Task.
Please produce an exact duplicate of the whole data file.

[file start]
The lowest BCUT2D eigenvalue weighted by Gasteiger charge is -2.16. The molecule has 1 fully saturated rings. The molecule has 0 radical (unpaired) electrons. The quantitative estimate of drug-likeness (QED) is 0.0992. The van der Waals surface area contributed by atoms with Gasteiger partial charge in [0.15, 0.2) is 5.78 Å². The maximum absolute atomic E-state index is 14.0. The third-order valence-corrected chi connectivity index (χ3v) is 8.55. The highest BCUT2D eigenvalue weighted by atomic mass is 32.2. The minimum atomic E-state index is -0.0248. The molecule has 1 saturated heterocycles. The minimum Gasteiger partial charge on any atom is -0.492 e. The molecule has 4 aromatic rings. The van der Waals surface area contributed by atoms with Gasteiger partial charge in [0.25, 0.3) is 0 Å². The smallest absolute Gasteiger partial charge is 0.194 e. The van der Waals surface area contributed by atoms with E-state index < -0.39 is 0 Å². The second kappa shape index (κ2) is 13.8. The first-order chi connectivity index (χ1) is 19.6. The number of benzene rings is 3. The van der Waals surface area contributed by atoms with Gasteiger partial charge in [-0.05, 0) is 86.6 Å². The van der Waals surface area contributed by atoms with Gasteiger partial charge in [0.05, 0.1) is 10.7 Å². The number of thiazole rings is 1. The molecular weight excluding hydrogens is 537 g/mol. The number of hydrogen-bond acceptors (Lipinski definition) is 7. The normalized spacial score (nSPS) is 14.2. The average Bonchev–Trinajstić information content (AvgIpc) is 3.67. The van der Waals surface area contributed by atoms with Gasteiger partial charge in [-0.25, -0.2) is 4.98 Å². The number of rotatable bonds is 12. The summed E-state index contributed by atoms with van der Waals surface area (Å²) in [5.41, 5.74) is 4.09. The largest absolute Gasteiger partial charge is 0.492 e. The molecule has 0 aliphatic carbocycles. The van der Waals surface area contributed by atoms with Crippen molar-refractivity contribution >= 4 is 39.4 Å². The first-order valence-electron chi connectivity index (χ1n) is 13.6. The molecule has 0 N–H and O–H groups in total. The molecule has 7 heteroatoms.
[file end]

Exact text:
The lowest BCUT2D eigenvalue weighted by Gasteiger charge is -2.16. The molecule has 1 fully saturated rings. The molecule has 0 radical (unpaired) electrons. The quantitative estimate of drug-likeness (QED) is 0.0992. The van der Waals surface area contributed by atoms with Gasteiger partial charge in [0.15, 0.2) is 5.78 Å². The maximum absolute atomic E-state index is 14.0. The third-order valence-corrected chi connectivity index (χ3v) is 8.55. The highest BCUT2D eigenvalue weighted by atomic mass is 32.2. The minimum atomic E-state index is -0.0248. The molecule has 1 saturated heterocycles. The minimum Gasteiger partial charge on any atom is -0.492 e. The molecule has 4 aromatic rings. The van der Waals surface area contributed by atoms with Gasteiger partial charge in [0.25, 0.3) is 0 Å². The smallest absolute Gasteiger partial charge is 0.194 e. The van der Waals surface area contributed by atoms with E-state index < -0.39 is 0 Å². The second kappa shape index (κ2) is 13.8. The first-order chi connectivity index (χ1) is 19.6. The number of benzene rings is 3. The van der Waals surface area contributed by atoms with Gasteiger partial charge in [-0.05, 0) is 86.6 Å². The van der Waals surface area contributed by atoms with Gasteiger partial charge in [0.05, 0.1) is 10.7 Å². The number of thiazole rings is 1. The molecular weight excluding hydrogens is 537 g/mol. The number of hydrogen-bond acceptors (Lipinski definition) is 7. The normalized spacial score (nSPS) is 14.2. The average Bonchev–Trinajstić information content (AvgIpc) is 3.67. The van der Waals surface area contributed by atoms with Gasteiger partial charge in [-0.25, -0.2) is 4.98 Å². The number of rotatable bonds is 12. The summed E-state index contributed by atoms with van der Waals surface area (Å²) in [5.41, 5.74) is 4.09. The largest absolute Gasteiger partial charge is 0.492 e. The molecule has 0 aliphatic carbocycles. The van der Waals surface area contributed by atoms with Crippen molar-refractivity contribution >= 4 is 39.4 Å². The first-order valence-electron chi connectivity index (χ1n) is 13.6. The molecule has 0 N–H and O–H groups in total. The molecule has 7 heteroatoms.